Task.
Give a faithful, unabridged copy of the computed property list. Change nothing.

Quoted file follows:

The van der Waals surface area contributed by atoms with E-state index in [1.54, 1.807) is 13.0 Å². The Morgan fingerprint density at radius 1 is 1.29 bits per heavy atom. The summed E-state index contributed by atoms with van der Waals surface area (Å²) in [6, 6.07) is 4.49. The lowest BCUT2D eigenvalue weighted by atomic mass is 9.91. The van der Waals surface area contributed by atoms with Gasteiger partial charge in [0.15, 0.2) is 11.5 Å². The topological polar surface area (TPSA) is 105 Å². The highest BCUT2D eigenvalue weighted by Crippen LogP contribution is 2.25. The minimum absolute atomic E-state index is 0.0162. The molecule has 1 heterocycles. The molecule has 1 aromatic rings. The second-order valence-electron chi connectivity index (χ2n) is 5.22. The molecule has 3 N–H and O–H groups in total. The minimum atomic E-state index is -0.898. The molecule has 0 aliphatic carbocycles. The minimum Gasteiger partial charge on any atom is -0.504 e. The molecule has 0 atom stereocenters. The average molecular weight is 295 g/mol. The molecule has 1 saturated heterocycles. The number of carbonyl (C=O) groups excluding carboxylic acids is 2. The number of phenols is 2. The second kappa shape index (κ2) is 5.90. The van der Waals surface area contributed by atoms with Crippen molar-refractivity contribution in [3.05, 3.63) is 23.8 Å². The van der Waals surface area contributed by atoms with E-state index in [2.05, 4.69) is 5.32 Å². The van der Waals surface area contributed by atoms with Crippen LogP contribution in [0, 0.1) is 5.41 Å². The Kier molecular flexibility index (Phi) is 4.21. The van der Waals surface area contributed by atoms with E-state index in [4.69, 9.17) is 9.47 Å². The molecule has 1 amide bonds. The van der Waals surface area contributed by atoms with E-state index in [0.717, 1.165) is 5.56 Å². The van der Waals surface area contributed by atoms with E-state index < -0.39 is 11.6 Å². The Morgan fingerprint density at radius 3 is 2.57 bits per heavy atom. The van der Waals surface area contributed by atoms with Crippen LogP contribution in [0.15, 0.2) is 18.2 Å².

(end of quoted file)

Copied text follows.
The van der Waals surface area contributed by atoms with E-state index in [1.54, 1.807) is 13.0 Å². The Morgan fingerprint density at radius 1 is 1.29 bits per heavy atom. The summed E-state index contributed by atoms with van der Waals surface area (Å²) in [6, 6.07) is 4.49. The lowest BCUT2D eigenvalue weighted by atomic mass is 9.91. The van der Waals surface area contributed by atoms with Gasteiger partial charge in [0.15, 0.2) is 11.5 Å². The topological polar surface area (TPSA) is 105 Å². The highest BCUT2D eigenvalue weighted by Crippen LogP contribution is 2.25. The minimum absolute atomic E-state index is 0.0162. The molecule has 1 heterocycles. The molecule has 1 aromatic rings. The second-order valence-electron chi connectivity index (χ2n) is 5.22. The molecule has 3 N–H and O–H groups in total. The minimum atomic E-state index is -0.898. The molecule has 0 aliphatic carbocycles. The minimum Gasteiger partial charge on any atom is -0.504 e. The molecule has 0 atom stereocenters. The average molecular weight is 295 g/mol. The molecule has 1 saturated heterocycles. The number of carbonyl (C=O) groups excluding carboxylic acids is 2. The number of phenols is 2. The second kappa shape index (κ2) is 5.90. The van der Waals surface area contributed by atoms with Crippen molar-refractivity contribution in [3.05, 3.63) is 23.8 Å². The van der Waals surface area contributed by atoms with E-state index in [2.05, 4.69) is 5.32 Å². The van der Waals surface area contributed by atoms with Crippen LogP contribution in [0, 0.1) is 5.41 Å². The Kier molecular flexibility index (Phi) is 4.21. The van der Waals surface area contributed by atoms with E-state index in [4.69, 9.17) is 9.47 Å². The molecule has 1 amide bonds. The van der Waals surface area contributed by atoms with E-state index in [0.717, 1.165) is 5.56 Å². The van der Waals surface area contributed by atoms with E-state index < -0.39 is 11.6 Å². The Morgan fingerprint density at radius 3 is 2.57 bits per heavy atom. The van der Waals surface area contributed by atoms with Crippen LogP contribution in [0.15, 0.2) is 18.2 Å².